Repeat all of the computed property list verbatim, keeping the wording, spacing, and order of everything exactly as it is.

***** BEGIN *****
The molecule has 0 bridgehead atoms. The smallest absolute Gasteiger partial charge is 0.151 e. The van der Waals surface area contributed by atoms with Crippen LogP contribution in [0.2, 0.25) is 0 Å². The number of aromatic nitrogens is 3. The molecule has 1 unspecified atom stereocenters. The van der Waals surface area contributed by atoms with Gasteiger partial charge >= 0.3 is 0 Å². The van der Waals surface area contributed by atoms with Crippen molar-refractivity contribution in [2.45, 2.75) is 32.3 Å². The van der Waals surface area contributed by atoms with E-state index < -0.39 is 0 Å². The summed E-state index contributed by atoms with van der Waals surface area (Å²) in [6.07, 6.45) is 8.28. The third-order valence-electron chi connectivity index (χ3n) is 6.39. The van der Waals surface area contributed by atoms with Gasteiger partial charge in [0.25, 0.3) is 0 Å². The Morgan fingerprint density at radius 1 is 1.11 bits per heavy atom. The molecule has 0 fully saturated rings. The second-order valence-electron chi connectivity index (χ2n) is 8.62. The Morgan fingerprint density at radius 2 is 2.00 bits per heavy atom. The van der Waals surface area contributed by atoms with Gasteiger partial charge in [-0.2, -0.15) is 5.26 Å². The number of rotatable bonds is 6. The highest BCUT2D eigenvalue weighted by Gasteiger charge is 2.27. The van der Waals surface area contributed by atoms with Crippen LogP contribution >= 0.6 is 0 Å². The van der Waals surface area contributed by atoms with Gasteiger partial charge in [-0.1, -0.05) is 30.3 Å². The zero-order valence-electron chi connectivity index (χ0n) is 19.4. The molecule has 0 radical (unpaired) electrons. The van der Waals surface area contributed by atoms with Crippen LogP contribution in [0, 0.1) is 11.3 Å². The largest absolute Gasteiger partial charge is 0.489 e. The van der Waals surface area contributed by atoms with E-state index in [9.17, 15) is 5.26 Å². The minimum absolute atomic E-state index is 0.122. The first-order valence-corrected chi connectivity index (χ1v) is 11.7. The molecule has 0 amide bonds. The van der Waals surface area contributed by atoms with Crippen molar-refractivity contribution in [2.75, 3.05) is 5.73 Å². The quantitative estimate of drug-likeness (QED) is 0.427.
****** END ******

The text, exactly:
The molecule has 0 bridgehead atoms. The smallest absolute Gasteiger partial charge is 0.151 e. The van der Waals surface area contributed by atoms with Crippen LogP contribution in [0.2, 0.25) is 0 Å². The number of aromatic nitrogens is 3. The molecule has 1 unspecified atom stereocenters. The van der Waals surface area contributed by atoms with Gasteiger partial charge >= 0.3 is 0 Å². The van der Waals surface area contributed by atoms with Crippen molar-refractivity contribution in [2.45, 2.75) is 32.3 Å². The van der Waals surface area contributed by atoms with E-state index < -0.39 is 0 Å². The summed E-state index contributed by atoms with van der Waals surface area (Å²) in [6.07, 6.45) is 8.28. The third-order valence-electron chi connectivity index (χ3n) is 6.39. The van der Waals surface area contributed by atoms with Gasteiger partial charge in [0.25, 0.3) is 0 Å². The Morgan fingerprint density at radius 1 is 1.11 bits per heavy atom. The molecule has 0 fully saturated rings. The second-order valence-electron chi connectivity index (χ2n) is 8.62. The Morgan fingerprint density at radius 2 is 2.00 bits per heavy atom. The van der Waals surface area contributed by atoms with Gasteiger partial charge in [-0.2, -0.15) is 5.26 Å². The number of rotatable bonds is 6. The highest BCUT2D eigenvalue weighted by Gasteiger charge is 2.27. The van der Waals surface area contributed by atoms with Crippen LogP contribution >= 0.6 is 0 Å². The van der Waals surface area contributed by atoms with Gasteiger partial charge in [-0.1, -0.05) is 30.3 Å². The zero-order valence-electron chi connectivity index (χ0n) is 19.4. The molecule has 0 radical (unpaired) electrons. The van der Waals surface area contributed by atoms with Crippen LogP contribution in [0, 0.1) is 11.3 Å². The largest absolute Gasteiger partial charge is 0.489 e. The van der Waals surface area contributed by atoms with E-state index in [9.17, 15) is 5.26 Å². The minimum absolute atomic E-state index is 0.122. The first-order valence-corrected chi connectivity index (χ1v) is 11.7. The molecule has 0 amide bonds. The van der Waals surface area contributed by atoms with Crippen molar-refractivity contribution in [2.75, 3.05) is 5.73 Å². The quantitative estimate of drug-likeness (QED) is 0.427.